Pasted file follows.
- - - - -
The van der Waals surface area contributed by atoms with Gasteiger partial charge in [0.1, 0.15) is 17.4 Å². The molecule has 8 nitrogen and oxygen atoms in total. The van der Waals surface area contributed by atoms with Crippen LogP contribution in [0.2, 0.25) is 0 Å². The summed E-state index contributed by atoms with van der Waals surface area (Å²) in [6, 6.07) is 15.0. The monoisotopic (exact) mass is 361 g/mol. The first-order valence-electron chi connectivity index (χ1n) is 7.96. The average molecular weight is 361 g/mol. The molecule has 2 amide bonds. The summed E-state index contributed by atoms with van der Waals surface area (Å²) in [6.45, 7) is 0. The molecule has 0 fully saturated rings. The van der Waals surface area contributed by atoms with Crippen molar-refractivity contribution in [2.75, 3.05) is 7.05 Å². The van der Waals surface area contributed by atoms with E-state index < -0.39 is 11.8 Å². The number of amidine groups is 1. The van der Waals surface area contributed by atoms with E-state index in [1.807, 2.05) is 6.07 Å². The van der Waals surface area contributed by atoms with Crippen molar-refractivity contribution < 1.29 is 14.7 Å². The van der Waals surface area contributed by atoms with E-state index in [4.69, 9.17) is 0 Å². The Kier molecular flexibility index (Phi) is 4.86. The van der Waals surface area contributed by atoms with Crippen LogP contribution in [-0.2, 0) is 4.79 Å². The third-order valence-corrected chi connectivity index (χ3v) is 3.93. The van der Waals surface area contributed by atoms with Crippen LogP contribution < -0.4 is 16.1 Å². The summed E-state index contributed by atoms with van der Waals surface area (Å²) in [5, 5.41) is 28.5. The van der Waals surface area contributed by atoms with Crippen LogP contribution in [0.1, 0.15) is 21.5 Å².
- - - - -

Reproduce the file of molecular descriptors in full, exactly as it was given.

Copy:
The van der Waals surface area contributed by atoms with Gasteiger partial charge in [0.1, 0.15) is 17.4 Å². The molecule has 8 nitrogen and oxygen atoms in total. The van der Waals surface area contributed by atoms with Crippen LogP contribution in [0.2, 0.25) is 0 Å². The summed E-state index contributed by atoms with van der Waals surface area (Å²) in [6, 6.07) is 15.0. The monoisotopic (exact) mass is 361 g/mol. The first-order valence-electron chi connectivity index (χ1n) is 7.96. The average molecular weight is 361 g/mol. The molecule has 2 amide bonds. The summed E-state index contributed by atoms with van der Waals surface area (Å²) in [6.45, 7) is 0. The molecule has 0 fully saturated rings. The van der Waals surface area contributed by atoms with Crippen molar-refractivity contribution in [2.75, 3.05) is 7.05 Å². The van der Waals surface area contributed by atoms with E-state index < -0.39 is 11.8 Å². The number of amidine groups is 1. The van der Waals surface area contributed by atoms with E-state index in [1.807, 2.05) is 6.07 Å². The van der Waals surface area contributed by atoms with Crippen molar-refractivity contribution < 1.29 is 14.7 Å². The van der Waals surface area contributed by atoms with E-state index in [4.69, 9.17) is 0 Å². The Kier molecular flexibility index (Phi) is 4.86. The van der Waals surface area contributed by atoms with Crippen LogP contribution in [-0.2, 0) is 4.79 Å². The third-order valence-corrected chi connectivity index (χ3v) is 3.93. The van der Waals surface area contributed by atoms with Crippen LogP contribution < -0.4 is 16.1 Å². The summed E-state index contributed by atoms with van der Waals surface area (Å²) in [5, 5.41) is 28.5. The van der Waals surface area contributed by atoms with Crippen LogP contribution in [0.1, 0.15) is 21.5 Å².